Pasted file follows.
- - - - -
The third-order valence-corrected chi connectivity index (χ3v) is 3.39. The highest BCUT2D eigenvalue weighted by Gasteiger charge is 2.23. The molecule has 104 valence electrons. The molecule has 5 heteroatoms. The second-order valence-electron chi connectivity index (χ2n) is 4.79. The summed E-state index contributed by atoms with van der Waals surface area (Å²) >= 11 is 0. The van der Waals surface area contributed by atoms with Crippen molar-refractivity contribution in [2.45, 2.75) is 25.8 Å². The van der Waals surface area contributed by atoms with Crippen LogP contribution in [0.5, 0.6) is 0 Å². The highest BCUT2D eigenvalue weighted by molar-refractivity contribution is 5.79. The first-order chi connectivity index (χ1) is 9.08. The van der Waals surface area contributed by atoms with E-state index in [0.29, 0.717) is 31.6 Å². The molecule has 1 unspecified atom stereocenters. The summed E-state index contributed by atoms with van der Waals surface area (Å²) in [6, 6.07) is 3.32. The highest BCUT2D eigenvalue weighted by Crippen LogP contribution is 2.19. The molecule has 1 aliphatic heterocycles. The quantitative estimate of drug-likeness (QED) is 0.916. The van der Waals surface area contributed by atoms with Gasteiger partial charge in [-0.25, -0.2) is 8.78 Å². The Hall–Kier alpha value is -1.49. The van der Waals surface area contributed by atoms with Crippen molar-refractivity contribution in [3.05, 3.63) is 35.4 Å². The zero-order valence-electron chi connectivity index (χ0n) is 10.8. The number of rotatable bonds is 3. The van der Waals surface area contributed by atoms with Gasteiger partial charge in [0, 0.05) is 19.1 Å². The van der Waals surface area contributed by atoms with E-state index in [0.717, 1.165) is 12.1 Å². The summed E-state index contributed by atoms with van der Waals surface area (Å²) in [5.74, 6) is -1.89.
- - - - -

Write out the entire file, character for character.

The third-order valence-corrected chi connectivity index (χ3v) is 3.39. The highest BCUT2D eigenvalue weighted by Gasteiger charge is 2.23. The molecule has 104 valence electrons. The molecule has 5 heteroatoms. The second-order valence-electron chi connectivity index (χ2n) is 4.79. The summed E-state index contributed by atoms with van der Waals surface area (Å²) >= 11 is 0. The van der Waals surface area contributed by atoms with Crippen molar-refractivity contribution in [2.45, 2.75) is 25.8 Å². The van der Waals surface area contributed by atoms with Crippen LogP contribution in [0.5, 0.6) is 0 Å². The highest BCUT2D eigenvalue weighted by molar-refractivity contribution is 5.79. The first-order chi connectivity index (χ1) is 9.08. The van der Waals surface area contributed by atoms with E-state index in [0.29, 0.717) is 31.6 Å². The molecule has 1 unspecified atom stereocenters. The summed E-state index contributed by atoms with van der Waals surface area (Å²) in [6, 6.07) is 3.32. The highest BCUT2D eigenvalue weighted by Crippen LogP contribution is 2.19. The molecule has 1 aliphatic heterocycles. The quantitative estimate of drug-likeness (QED) is 0.916. The van der Waals surface area contributed by atoms with Gasteiger partial charge in [-0.25, -0.2) is 8.78 Å². The Hall–Kier alpha value is -1.49. The van der Waals surface area contributed by atoms with Crippen molar-refractivity contribution in [3.05, 3.63) is 35.4 Å². The zero-order valence-electron chi connectivity index (χ0n) is 10.8. The number of rotatable bonds is 3. The van der Waals surface area contributed by atoms with Gasteiger partial charge in [0, 0.05) is 19.1 Å². The van der Waals surface area contributed by atoms with E-state index in [0.717, 1.165) is 12.1 Å². The summed E-state index contributed by atoms with van der Waals surface area (Å²) in [5.74, 6) is -1.89.